Publisher: Simon and Schuster for Young Readers.
Favorite character: Tommy Imura.
All in all: Fast, fun, action packed.
Cover: Unique and powerful.
Synopsis: In post-apocalyptic America, 15-year-old Benny Imura and his friends set out into the great Rot & Ruin hoping to find a better future but are soon pitted against zombies, wild animals, insane murderers, and the horrors of Gameland. ~Goodreads.com.
Twisty, turny Dust & Decay. Oh how you entertained me and surprised me again and again. You may not think a book can keep your attention for a little over 500 pages, but this one kept mine. Just when I thought that nothing was around the next corner, Maberry would throw a grenade in the story.
Dust & Decay is fast paced and easy to read. The writing is lovely yet brutal when the circumstances call for it. The world itself is still pretty. Trees, flowers, bees...and Mayberry does not forget to show us that. But events have made humans and humanity ugly and that is shown as well. The contrast is interesting.
A great plot device is Nix's journal entries. She asks questions that the reader may ask and also gives important workings of the world in Dust & Decay, including zombies. I would bet that a lot of the scientific details in Nix's journals is accurate since I know that Maberry is very conscious about research. I also really appreciate how the events of the first book Rot & Ruin are peppered throughout the book, not recapped all in one place and only important pertinent information is given. And the humor! Let's not forget the humor throughout. It gives a refreshing break from the stressful plot.
The zombie mythology and the slang that comes out of this world is pretty cool. "If you look into a zombie's eyes you will see how you look as a zombie." Chilling isn't it? How some people feel that the zoms are the meek that are inheriting the earth. The questions and theories are laid out for the reader by the characters. The slang is also a lot of fun that the Bounty Hunters use. The world building is subtle, yet thorough and organic.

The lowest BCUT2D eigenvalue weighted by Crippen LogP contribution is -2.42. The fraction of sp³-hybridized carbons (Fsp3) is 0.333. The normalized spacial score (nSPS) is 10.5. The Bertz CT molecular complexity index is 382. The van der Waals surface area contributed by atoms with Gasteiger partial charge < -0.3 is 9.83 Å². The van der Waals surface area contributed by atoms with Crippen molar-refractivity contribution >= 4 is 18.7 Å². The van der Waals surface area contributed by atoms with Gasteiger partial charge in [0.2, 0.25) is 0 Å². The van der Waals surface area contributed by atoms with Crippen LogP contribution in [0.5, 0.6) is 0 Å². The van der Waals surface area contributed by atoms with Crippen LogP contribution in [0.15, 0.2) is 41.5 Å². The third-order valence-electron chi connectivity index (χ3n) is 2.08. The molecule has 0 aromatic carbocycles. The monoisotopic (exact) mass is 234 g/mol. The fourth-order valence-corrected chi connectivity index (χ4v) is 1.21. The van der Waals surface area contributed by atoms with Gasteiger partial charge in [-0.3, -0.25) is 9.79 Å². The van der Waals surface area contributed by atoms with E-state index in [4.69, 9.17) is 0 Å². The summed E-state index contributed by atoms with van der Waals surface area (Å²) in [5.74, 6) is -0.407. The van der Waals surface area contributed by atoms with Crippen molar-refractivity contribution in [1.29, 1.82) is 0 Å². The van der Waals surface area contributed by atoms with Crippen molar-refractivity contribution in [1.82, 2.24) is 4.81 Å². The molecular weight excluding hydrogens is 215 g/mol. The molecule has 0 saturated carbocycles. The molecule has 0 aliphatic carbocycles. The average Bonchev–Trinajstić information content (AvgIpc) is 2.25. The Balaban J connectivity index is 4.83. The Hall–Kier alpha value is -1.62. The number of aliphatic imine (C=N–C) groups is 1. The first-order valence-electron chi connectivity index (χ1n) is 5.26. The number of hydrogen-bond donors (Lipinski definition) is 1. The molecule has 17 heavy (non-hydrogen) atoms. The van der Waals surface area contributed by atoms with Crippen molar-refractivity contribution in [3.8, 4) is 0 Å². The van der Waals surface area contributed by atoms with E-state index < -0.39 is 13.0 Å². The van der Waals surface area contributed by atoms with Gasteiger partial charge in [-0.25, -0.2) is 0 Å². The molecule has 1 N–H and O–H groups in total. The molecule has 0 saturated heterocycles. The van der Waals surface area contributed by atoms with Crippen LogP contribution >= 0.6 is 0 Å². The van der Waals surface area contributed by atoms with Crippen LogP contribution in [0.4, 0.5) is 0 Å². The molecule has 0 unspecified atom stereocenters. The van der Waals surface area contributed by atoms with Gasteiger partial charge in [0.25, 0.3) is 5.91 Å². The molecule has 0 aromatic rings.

I also really like how the romance is played out between Benny and Nix. They truly love each other, but both question the reality of being "in" love. Is it only because they've known each other for so long? Or because of what they went through together? Either way they have a bond which grows stronger as events unfold.
Many of the characters go through transformations. Harsh words, contemplation and regret lead to change between many, but I feel most dramatically with Lilah. She realizes that people she has been avoiding all her life, may actually care for her. It was interesting to watch her deal with the implications of that.
Two of my other favorite characters are Dr. Skillz and J-Dog. I love their surfer slang and attitude. Surfers can be so zen and they show it with humor and class in the midst of defending themselves and their friends. Sally Two Knives is also a great character, a tough woman who always does the right thing and I loved the Greenman, with his gentle ways and contemplative words. I think he is the Yoda of the land.
Someone stated to me that they felt the dialogue is a bit preachy at times. I can understand this opinion, but it didn't bother me. Sometimes people need things spelled out for them to roll around in their mind. Benny and Nix's adventures are always going to be lessons and Tom has to try to be the teacher so that they can survive. However, for the most part, the story lets the characters learn without someone having to point out the right and wrong of it.
At first I didn't like the alternate point of views, but it was used sparingly until the end when it was needed most. I liked how I saw the different "scenes" of the book simultaneously and got to know different characters a bit better.
This is a first rate book that everyone should read. Adults, kids, reading groups, zombie lovers. I definitely see it becoming an important piece of fiction and it has very teachable moments.
***Spoiler Alert: (Highlight to read): I usually would make a much more subtle reference to this part, but I HAD to talk about it! I really never thought that Tom would die. In fact there was a time in the book when it seemed close but I even wrote a post-it note on my book notes, I was nervous but I knew Maberry would never kill my Tommy. But he did! Another twist! I was upset, shocked, and so very, very sad. However, it also felt kind of "right" somehow and I felt Maberry made a good choice. Sometimes it drives me crazy when everyone lives. (Although I'm still upset it was Tom.) To kill off someone who is a legend and seems unstoppable is a bold move. Tommy was almost too perfect to live and his death will make him martyr like, at least in my eyes. End Spoiler Alert***